Cross Sectional Elements of Road, Roadway Design

Cross-Sectional Elements of Road

  1. Pavement surface characteristics
  2. Camber
  3. Kerbs
  4. Width of carriageway
  5. Road margins
  6. Width of formation

Setback distance

  1. Pavement surface characteristics-

    • Friction between the wheel and the pavement surface is a crucial factor in the design of horizontal curves and thus the safe operating speed.
  • The frictional force that develops between the wheel and the pavement is the load acting multiplied by a factor called the coefficient of friction and denoted as f.
  • IRC suggests the coefficient of longitudinal friction as 0.35-0.4 depending on the speed and the coefficient of lateral friction as 0.15

 cross section of a road

    • Even if a road is constructed with high-quality pavers, it is possible to develop unevenness due to pavement failures.


  • Unevenness affects the vehicle operating cost, speed, riding comfort, safety, fuel consumption and wear and tear of tyres.
  • Bump Integrator is a device used to measure unevenness.


    • White roads have good visibility at night but caused glare during day time.
    • Black roads have no glare during the day but have poor visibility at night.
    • Concrete roads have better visibility and less glare.
    • The pavement surface should be absolutely impermeable to prevent the seepage of water into the pavement layers.
    • Further, both the geometry and texture of the pavement surface should help in draining out the water from the surface in less time.

  • Camber or cant is the cross slope provided to raise the middle of the road surface in the transverse direction to drain of rainwater from the road surface.
  • Camber is measured in 1 in n or n%


  1. Kerbs

  • Kerbs indicate the boundary between the carriageway and the shoulder or islands or footpaths.

road cross section


  • The width of the carriageway or the width of the pavement depends on the width of the traffic lane and the number of lanes. The width of a traffic lane depends on the width of the vehicle and the clearance.
  • Side clearance improves operating speed and safety. The maximum permissible width of a vehicle is 2.44.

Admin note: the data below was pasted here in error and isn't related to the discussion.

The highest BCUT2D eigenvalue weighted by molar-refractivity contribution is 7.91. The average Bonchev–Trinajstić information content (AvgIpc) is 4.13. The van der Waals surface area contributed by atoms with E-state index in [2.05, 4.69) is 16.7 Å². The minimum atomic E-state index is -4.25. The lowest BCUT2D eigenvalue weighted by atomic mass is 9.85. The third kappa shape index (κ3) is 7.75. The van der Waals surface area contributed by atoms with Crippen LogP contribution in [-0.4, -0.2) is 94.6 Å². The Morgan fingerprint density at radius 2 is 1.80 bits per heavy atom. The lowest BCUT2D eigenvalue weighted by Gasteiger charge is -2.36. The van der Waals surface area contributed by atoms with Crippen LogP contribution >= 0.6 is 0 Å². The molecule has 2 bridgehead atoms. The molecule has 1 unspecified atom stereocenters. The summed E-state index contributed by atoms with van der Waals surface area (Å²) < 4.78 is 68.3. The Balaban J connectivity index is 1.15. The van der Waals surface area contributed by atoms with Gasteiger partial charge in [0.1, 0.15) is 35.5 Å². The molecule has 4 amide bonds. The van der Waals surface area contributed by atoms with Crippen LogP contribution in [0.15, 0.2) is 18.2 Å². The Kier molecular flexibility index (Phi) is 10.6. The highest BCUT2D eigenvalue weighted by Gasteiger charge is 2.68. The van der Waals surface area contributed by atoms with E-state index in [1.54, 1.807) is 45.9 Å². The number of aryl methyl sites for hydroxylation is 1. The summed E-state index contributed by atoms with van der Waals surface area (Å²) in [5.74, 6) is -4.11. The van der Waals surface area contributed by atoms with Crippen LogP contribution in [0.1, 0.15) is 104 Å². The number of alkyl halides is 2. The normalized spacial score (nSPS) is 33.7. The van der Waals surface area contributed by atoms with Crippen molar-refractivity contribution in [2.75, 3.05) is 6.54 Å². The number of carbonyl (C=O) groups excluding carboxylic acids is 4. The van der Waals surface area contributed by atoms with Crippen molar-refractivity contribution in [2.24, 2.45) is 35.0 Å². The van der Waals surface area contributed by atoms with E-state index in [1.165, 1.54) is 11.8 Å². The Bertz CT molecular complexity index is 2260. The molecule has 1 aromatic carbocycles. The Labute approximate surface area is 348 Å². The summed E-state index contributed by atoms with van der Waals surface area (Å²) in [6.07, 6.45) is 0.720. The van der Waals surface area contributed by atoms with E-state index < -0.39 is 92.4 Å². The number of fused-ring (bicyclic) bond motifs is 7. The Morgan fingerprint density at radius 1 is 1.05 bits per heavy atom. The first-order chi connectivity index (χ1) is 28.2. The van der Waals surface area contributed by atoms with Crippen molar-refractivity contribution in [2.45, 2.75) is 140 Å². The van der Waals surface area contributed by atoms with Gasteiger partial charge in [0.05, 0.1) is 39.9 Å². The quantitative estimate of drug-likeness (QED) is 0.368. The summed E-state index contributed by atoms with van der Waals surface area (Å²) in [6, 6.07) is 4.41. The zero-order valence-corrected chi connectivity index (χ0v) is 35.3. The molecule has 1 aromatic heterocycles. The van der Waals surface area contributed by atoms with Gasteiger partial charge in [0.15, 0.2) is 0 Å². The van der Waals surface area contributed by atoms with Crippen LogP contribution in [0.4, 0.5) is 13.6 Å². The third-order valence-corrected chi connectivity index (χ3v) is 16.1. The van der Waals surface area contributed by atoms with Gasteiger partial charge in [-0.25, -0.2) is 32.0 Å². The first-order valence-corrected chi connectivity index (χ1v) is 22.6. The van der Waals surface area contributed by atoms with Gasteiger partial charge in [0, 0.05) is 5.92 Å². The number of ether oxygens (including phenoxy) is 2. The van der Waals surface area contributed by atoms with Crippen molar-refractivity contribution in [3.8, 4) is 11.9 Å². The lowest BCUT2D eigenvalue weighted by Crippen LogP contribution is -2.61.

1. Road margins

The portion of the road beyond the carriageway (pavement) and on the roadway can be generally called road margin.

road margine

  • Shoulders
    • Shoulders are provided along the road edge and are intended for accommodation of stopped vehicles, serve as an emergency lane for vehicles and provide lateral support for base and surface courses.


  • The shoulder should be strong enough to bear the weight of a fully loaded truck even in wet conditions. It is desirable to have a width of 4.6 m for the shoulders.


  • Parking lanes
    • Parking lanes are provided in urban lanes for side parking. Parallel parking is preferred because it is safe for the vehicles moving on the road.
  • The parking lane should have a minimum of 3.0 m width in the case of parallel parking.

parking lane

  • Bus-bays
    • Bus bays are provided by recessing the kerbs for bus stops. They are provided so that they do not obstruct the movement of vehicles in the carriageway.
  • They should be at least 75 meters away from the intersection so that the traffic near the intersections is not affected by the bus bay.

bus lane

  • Service roads
    • Service roads or frontage roads give access to access controlled highways like freeways and expressways. They run parallel to the highway and will be usually isolated by a separator and access to the highway will be provided only at selected points.
  • These roads are provided to avoid congestion in the expressways and also the speed of the traffic in those lanes is not reduced.


  • Cycle track
    • Cycle tracks are provided in urban areas when the volume of cycle traffic is high Minimum width of 2 meters is required, which may be increased by 1 meter for every additional track.

cycle lane

  • Footpath
    • Footpaths are the exclusive right of way for pedestrians, especially in urban areas. They are provided for the safety of pedestrians when both pedestrian traffic and vehicular traffic are high.
  • The minimum width is 1.5 meters and may be increased based on the traffic. The footpath should be either as smooth as the pavement or smoother than that to induce the pedestrian to use the footpath.


  • Guard rails
    • They are provided at the edge of the shoulder usually when the road is on an embankment. They serve to prevent the vehicles from running off the embankment, especially when the height of the fill exceeds 3 m.
  • Various designs of guard rails are there. Guard stones painted in alternate black and white are usually used. They also give better visibility of curves at night under the headlights of vehicles

guard rail

  1. Width of formation
  • Width of formation or roadway width is the sum of the widths of pavements or carriageways including separators.
  • and shoulders. This does not include the extra land in formation/cutting.


Right of way (ROW)

  • Right of way (ROW) or land width is the width of land acquired for the road, along its alignment. It should be adequate to accommodate all the cross-sectional elements of the highway and may reasonably provide for future development.
  • To prevent ribbon development along highways, control lines and building lines may be provided.
  • A Control line is a line which represents the nearest limits of future uncontrolled building activity in relation to a road.
  • A building line represents a line on either side of the road, between which and the road no building activity is permitted at all.



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